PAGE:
Magnesium isotopes would allow you to track the movement of magnesium.
Injection of the radioisotope 28Mg (half-life of 20.915 hours) into senescent cells may allow you to observe the direct effect of magnesium movement from senescent cells to other cells. If abscission were to occur, you could check abscised plant tissue. If you wanted to check if anabolism was also occurring, this may take more thought.
This is assuming senescents and abscission in the plant model takes under ~20 hours. Which I think is unlikely, however there are plenty of other 'mineral nutrient' and magnesium radioisotopes available.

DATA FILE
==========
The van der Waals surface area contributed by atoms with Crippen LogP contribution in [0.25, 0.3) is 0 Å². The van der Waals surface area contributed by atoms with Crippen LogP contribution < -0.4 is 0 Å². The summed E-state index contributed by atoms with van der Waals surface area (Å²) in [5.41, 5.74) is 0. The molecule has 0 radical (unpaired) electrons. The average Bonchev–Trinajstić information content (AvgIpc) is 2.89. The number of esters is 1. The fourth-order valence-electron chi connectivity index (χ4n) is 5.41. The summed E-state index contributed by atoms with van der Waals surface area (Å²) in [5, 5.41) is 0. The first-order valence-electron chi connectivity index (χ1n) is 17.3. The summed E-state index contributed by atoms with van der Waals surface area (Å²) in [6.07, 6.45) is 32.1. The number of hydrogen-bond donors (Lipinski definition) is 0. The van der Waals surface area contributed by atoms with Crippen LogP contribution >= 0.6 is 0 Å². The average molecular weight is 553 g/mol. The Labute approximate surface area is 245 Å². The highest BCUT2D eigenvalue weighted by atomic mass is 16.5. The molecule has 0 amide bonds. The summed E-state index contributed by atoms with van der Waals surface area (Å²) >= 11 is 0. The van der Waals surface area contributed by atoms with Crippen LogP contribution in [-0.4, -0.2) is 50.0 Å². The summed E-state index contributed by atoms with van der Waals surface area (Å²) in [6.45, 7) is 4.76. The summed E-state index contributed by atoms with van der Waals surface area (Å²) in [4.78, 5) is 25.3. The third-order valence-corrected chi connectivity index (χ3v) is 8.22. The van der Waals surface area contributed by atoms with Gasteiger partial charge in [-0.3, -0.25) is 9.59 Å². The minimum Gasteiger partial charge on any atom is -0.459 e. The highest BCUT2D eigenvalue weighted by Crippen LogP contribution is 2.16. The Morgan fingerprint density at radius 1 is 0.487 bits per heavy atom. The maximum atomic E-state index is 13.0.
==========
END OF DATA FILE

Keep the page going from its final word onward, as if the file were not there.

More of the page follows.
Radioactive isotopes have the ability to emit radiation allowing them to be imaged. This is great when they are inorganic molecules, because plant tissue is (mostly) organic. These variables allow imaging to be highly effective at particular emissions.
A similar approach was done here (Pay-wall(another here with-out paywall)). However these studies added another step 'fractionation'. This may be a helpful idea, fractionation is a separation process to measure the abundance of Magnesium (they refer to it as Magnesium Purification). This is another reason to use an isotope, instead of imaging it may be useful for purification.